Photo: cloudytronics, Getty Images.
Why play pretend this Halloween by dressing up when you could experience a real fright? There are dozens of hotels across the country rumored to be haunted – and you can see for yourself by booking a night there. Many cities even brag about their paranormal activity to attract more tourists. Whether you like your frights in auditory, visual, or creepy-crawly-feeling form, there are plenty of accommodations just waiting to scare the bejeezus out of you.
The Stanley Hotel (Estes Park, Colorado)
Photo: The Stanley Hotel on Facebook.
Horror fans, this one’s for you. Room 217 of the Stanley Hotel is where Stephen King wrote half of The Shining. But that’s not the only room with a paranormal rep; room 218 has also seen ghostly activity. In fact, the entire fourth floor, which formerly housed the servants’ quarters, is said to be haunted. The creepiest report we’ve found? That the sounds of children playing echoes through the halls, even when no little people are present. Considered one of the “most spirited hotels” in existence, this venue celebrates its spooky history with special Halloween events including a murder mystery four-course gourmet dinner, a costume-themed Shining Ball, and a Masquerade Party featuring live music, dancing, drinks, and hors d’oeuvres.
Le Pavillon (New Orleans, Louisiana)
Photo: Le Pavillon on Facebook.
Rumor has it that the management of historic hotel Le Pavillon hired paranormal investigators a few years back to suss out phantasms. Four ghosts were found and electric voice phenomena (or EVPs) pleading “Please, get out,” were recorded. Another set of ghost hunters documented over 100 “haunted hot spots” in the hotel. Le Pavillon even offers a Haunted History package that includes two passes for a walking tour through the haunted sections of the French Quarter and a wax-sealed memoir about the hotel’s paranormal history. Ghoulish frights aside, one spooktacular thing about Le Pavillon is its nightly PB&J service – the perfect fuel for ghost-hunting after dark!
Hotel Provincial (New Orleans, Louisiana)
Photo: Hotel Provincial on Facebook.
It’s no wonder that NOLA gets two nods in the haunted hotel category; it’s said to be the most haunted city in the United States. Hotel Provincial, listed on the National Register of Historic Places, consists of five buildings, one of which used to be a hospital during the Civil War. Fittingly, the paranormal activity reported ranges from disappearing blood spots on bedding to wounded soldier ghost sightings to unsettling moaning and groaning. Per one Trip Advisor guest, “In the night, I woke up 3 times…The first time, I swear there was a dark presence at the floor-to-ceiling windows. It was not malevolent, but I did wake up during the night, feeling that there was something else in the room.”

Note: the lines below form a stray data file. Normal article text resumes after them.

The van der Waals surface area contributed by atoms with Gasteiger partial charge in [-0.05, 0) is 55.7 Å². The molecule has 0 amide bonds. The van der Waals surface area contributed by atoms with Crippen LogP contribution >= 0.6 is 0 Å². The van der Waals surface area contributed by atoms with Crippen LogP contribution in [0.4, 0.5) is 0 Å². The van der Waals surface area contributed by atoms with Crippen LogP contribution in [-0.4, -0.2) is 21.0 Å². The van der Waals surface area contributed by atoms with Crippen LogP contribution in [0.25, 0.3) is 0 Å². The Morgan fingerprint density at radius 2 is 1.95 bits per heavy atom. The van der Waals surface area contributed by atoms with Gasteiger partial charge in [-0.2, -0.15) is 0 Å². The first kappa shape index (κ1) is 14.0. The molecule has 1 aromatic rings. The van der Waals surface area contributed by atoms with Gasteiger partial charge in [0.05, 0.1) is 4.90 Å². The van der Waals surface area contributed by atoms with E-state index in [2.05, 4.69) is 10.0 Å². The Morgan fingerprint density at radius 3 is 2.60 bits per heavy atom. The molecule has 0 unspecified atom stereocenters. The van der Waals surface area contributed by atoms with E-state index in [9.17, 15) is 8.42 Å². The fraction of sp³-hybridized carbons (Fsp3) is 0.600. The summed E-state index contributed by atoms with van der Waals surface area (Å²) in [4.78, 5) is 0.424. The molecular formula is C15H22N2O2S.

Whistler’s Inn (Lenox, Massachusetts)
Photo: Whistler’s Inn on Facebook.
This name of this Berskshire Hills B&B is eerie enough (as is the fact that the management still uses Hotmail) but the English Tudor has a history rife with tragic romantic drama. After the eponymous owner (and railroad tycoon) of the Whistler’s Inn died suddenly in 1927, his wife, Mrs. Whistler, hired a Swedish beauty queen, Nancy Hedwall, as her caretaker. Hedwall asked that Mrs. Whistler hire her sister and brother-in-law, Helma and Paul Anthony, as well. Turns out, Hedwall was in love with Paul Anthony, too, and a scandalous love triangle ensued. Paul Anthony died suddenly, and all three are buried together across the street. Their ghosts roam the mansion and may be responsible for strange happenings like water leaks, electrical surges, and falling windows. Room 12 (a.k.a. the attic) has seen the lion’s share of paranormal activity.
La Posada (Santa Fe, New Mexico)
Photo: La Posada on Facebook.
With a name like Staab House, it’s no wonder the 1882 mansion – and showpiece of La Posada resort – is haunted. As legend has it, Abraham Staab constructed the three-story brick structure where he lived with his wife, Julia, and their six children. After the couple’s seventh child, a newborn son, died, Julia fell into a major depression. Following multiple failed attempts to have another baby, Julia secluded herself in her room, refused to eat or sleep, and died at the age of 52. It’s said that Julia’s ghost still haunts the mansion – particularly room 256 – appearing in mirrors, at the foot of guests’ beds, and even calling “I’m in here” from behind the locked door.